• As a result, the temperate cyclone has a lot of frontogenesis going on, mostly with occlusion type fronts.
  • Individual frontal cyclones usually last 3 to 10 days and move in a west to east path.
  • The orientation of the polar jet stream in the upper troposphere controls the precise movement of this weather phenomenon.
Seasonal Occurrence of Temperate Cyclones
  • Temperate cyclones are most common in the winter, late autumn, and early spring. Rainstorms and overcast weather are commonly connected with them.
  • During the summer, all temperate cyclone routes travel northwards.
  • There are few temperate cyclones over the subtropics and warm temperate zone, despite a large concentration of storms over the Bering Strait, the United States, and the Russian Arctic and sub-Arctic zones.
Distribution of Temperate Cyclones
  • Temperate cyclones form in the world’s mid-latitude regions, as previously stated.
  • This region is also referred to as extra-tropical (beyond tropical).
  • Temperate cyclones are mostly found between 350 and 650 degrees north and south latitude.
  • Their traces have been discovered beyond 650 degrees latitude in both hemispheres.
  • The prevalence and distribution of temperate cyclones reveal a well defined zone over the globe’s map.
  • Temperate cyclones can be found practically all year round, with some seasonal changes.
  • However, they are more common in the winter since there is a higher temperature disparity.
  • As a result, winter is the best time for temperate cyclones to form, and their frequency is also higher.
Characteristics of Temperate Cyclones
  1. Size and Shape:
  • The temperate cyclones are asymmetrical and inverted ‘V-shaped.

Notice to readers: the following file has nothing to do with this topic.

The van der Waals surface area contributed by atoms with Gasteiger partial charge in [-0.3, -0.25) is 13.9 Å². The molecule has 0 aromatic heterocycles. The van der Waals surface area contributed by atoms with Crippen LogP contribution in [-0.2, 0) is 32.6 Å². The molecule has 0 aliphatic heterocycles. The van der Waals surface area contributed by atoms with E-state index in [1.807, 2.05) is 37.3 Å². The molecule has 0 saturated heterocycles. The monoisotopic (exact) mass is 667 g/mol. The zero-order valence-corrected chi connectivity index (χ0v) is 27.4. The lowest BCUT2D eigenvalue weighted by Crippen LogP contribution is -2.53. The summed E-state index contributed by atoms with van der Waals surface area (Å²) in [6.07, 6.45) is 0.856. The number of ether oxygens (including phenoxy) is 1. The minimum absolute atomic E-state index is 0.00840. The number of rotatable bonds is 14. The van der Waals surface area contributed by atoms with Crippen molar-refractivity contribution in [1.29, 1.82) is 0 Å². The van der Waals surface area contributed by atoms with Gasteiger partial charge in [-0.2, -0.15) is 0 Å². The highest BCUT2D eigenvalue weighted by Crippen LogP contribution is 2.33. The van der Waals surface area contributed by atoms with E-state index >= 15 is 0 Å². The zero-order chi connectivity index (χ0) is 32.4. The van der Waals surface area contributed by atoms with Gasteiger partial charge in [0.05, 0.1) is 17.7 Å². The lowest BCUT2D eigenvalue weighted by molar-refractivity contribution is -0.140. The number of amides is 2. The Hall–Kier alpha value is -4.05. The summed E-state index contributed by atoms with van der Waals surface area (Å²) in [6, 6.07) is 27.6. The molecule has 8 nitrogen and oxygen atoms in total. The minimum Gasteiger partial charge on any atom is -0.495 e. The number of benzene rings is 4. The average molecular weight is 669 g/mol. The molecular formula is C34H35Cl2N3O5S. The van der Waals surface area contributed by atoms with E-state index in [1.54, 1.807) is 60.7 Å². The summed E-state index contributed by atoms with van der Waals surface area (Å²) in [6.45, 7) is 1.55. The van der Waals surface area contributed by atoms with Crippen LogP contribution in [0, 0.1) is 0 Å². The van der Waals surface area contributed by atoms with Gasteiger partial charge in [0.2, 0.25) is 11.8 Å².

• They cover a distance of 500 to 600 kilometres.
  • They may cover a distance of 2500 kilometres throughout North America (Polar Vortex).They range in height from 8 to 11 kilometres.
  1. Wind Velocity And Strength:
  • Winds are stronger in the eastern and southern parts of the country, and in North America than in Europe.
  • The wind speed increases as the storm approaches, but drops as it passes.
  1. Orientation And Movement:
  • In temperate cyclogenesis, the jet stream is quite important.
  • Temperate cyclones are similarly influenced by jet streams.
  • These cyclones are orientated east-west because they move with the westerlies (Jet Streams).
  • If the storm front is moving east-west, the centre will travel east quickly.
  • The centre moves northwards if the storm front is oriented northwards, but the pressure difference decreases after two or three days, and the cyclone evaporates.
  • If the storm front is directed south, the core of the storm moves fairly far south, even up to the Mediterranean region .
Associated Weather
  • A temperate cyclone’s arrival is signalled by a drop in temperature, a drop in mercury level, wind shifts, a halo around the sun and moon, and a thin layer of cirrus clouds.
  • A little drizzle follows, eventually turning into a torrential downpour.
  • The approach of the warm front, which halts the fall in mercury levels and raises the temperature, changes these conditions.
  • Rainfall ends and clear weather reigns until an anticyclonic cold front comes, bringing with it a drop in temperature, cloudiness, and rain with thunder.
  • After that, the weather becomes clear once more.
  • When temperate cyclones move slowly and there is a significant difference in rainfall and temperature between the front and back of the cyclone, more rain falls.
  • Anticyclones are usually accompanied by these cyclones.
Significance of Temperate Cyclones
  • Temperate cyclones bring rain to most of North and North-western India, filling the void left by the South West monsoon.
  • Temperate cyclones are extremely important in agriculture.
  • Because of the Temperate cyclones, most Rabi crops, especially wheat, in North and North-western India produce superior results.
  • They also play an important role in meeting water demands for human consumption .